Spinal muscular atrophy (SMA) is a genetic disorder which is caused by the absence of the SMN1 (survival of motor neurons 1) protein-encoding gene on chromosome 5 (5q13). This is present in all cells and is important in the formation of the splicesome (the body which is required for the splicing of the pre-mRNA transcript inside the cell).
This is in some way especially important for the function of motor neurons. With low concentrations of the SMN protein in the motor neuron cells, they die out and the motor action units are reduced.
All patients with SMA lack normal activity of both alleles of the SMN1 gene on chromosome 5. In 95% it is due to a homozygous gene deletion or conversion from SMN1to SMN2, but in a small percentage it is due to subtle mutations; to the presence of the two alleles on the same chromosome with the same mutation on both, and no corresponding allele on the other chromosome; or due to a de novo mutation on one allele.
The severity of the consequences of losing this gene is modified by the number of copies of the other form of the gene, namely, SMN2. This gene has a nucleotide substitution which leads to the non-inclusion of exon 7 in the mRNA transcript which causes the protein formed to be nonfunctional and unstable. However, in 10-15% of the transcripts, exon 7 is present which causes the formation of full-length mRNA and a normal protein.
The higher the number of SMN2 copies, therefore, the lower the chances of severe disease. However, this is not the only modifier, and in some cases only 2 copies of the gene are present along with mild disease.
This was explained by the presence of another mutation which introduced a new exon splice enhancer causing higher production of the SMN protein. Thus, more work is required to elucidate the number and action of the genetic modifiers of the clinical severity of SMA. This is crucial to provide an accurate prognosis during genetic counseling and for the clinical usefulness of newborn SMA screening.
With the discovery of the SMN gene, many animal models were developed which helped to understand the underlying changes in the motor action units. For instance, a combination of two SMN2 genes with no SMN1 genes caused severe phenotypes in mice, but when eight SMN2 genes were introduced the evidence of clinical disease disappeared.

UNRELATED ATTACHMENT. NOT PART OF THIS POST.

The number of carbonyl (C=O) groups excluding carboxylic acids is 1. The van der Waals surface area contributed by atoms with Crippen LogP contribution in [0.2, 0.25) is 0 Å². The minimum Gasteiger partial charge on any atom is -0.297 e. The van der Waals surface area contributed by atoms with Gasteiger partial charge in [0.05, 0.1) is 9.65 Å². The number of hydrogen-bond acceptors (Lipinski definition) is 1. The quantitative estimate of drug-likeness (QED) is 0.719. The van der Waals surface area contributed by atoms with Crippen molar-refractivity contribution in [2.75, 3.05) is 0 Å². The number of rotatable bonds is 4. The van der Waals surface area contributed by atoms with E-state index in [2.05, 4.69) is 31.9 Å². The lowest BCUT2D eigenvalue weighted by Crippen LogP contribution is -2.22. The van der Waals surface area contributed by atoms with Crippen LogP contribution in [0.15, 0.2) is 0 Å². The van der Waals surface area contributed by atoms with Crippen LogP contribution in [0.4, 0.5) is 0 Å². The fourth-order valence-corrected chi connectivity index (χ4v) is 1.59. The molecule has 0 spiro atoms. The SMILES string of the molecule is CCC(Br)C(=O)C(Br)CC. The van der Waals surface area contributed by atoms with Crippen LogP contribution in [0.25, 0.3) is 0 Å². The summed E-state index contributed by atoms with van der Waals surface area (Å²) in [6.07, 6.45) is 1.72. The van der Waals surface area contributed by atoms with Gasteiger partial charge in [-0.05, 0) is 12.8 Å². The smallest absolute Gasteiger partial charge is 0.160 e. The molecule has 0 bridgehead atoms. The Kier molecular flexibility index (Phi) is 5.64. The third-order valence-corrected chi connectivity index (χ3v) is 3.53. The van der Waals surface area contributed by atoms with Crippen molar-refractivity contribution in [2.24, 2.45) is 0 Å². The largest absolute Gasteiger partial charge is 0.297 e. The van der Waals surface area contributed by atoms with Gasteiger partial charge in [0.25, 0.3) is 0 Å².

In this way it was found that by increasing the expression of the full-length SMN transcript, more of the functional protein could be produced and the phenotype could be altered towards the normal side of the spectrum.
This not only provided the proof of concept that such a therapeutic approach was rational and potentially effective, but also allowed for testing such treatment methods with investigation of resulting changes in the biochemical and molecular pathways in affected animals.
Many workers have focused on the development of drugs which increase SMN2 gene expression such as:
These showed great promise in mouse models by activation of the SMN2 gene promoter, but failed to impact on humans. Factors such as the following need to be further studied:
Many other small molecules have also been developed and are being studied in relation to their specific effect on SMN2 gene splicing and hence increased full-length SMN mRNA transcription.
Many research groups are working on altering the process of SMN2 splicing so as to ensure that exon7 is included in the mRNA transcript. Some approaches which have passed preclinical trials include:
Work is now on to pass these molecules through human clinical trials to assess their usefulness and methods of optimum application.
The first SMA mouse rescue occurred by the introduction of an adenovirus-associated vector serotype 9 (scAAV9), and inspired tremendous work in this direction. The most important finding to date has been that the timing of the injection is crucial, since the effect reduces with advancing delay from the day of birth and appears to be nil after a period of time.
This may indicate a very short window of time for effective gene therapy in humans with type I SMA especially, to prevent motor neuron loss, and could push up the importance of newborn screening in children following the birth of an affected sibling or to a carrier couple. However, more research needs to be done to determine the period of usefulness.
Stem cells are also being explored to harness their potential to replace dying and dead motor neurons in SMA. Primary neural stem cells and pluripotent stem cells from embryonic stem cells have been used successfully in mice, and induced pluripotent stem cells have now been produced from patient fibroblasts which could speed up the development of compatible neuron replacements in this manner.
The challenges for the future remain to develop measures of outcome, determine the best markers of success, and conduct valid trials while still maintaining standards of supportive care for existing SMA patients. It will also be necessary to work out how to detect presymptomatic patients and to select the best therapies for further development.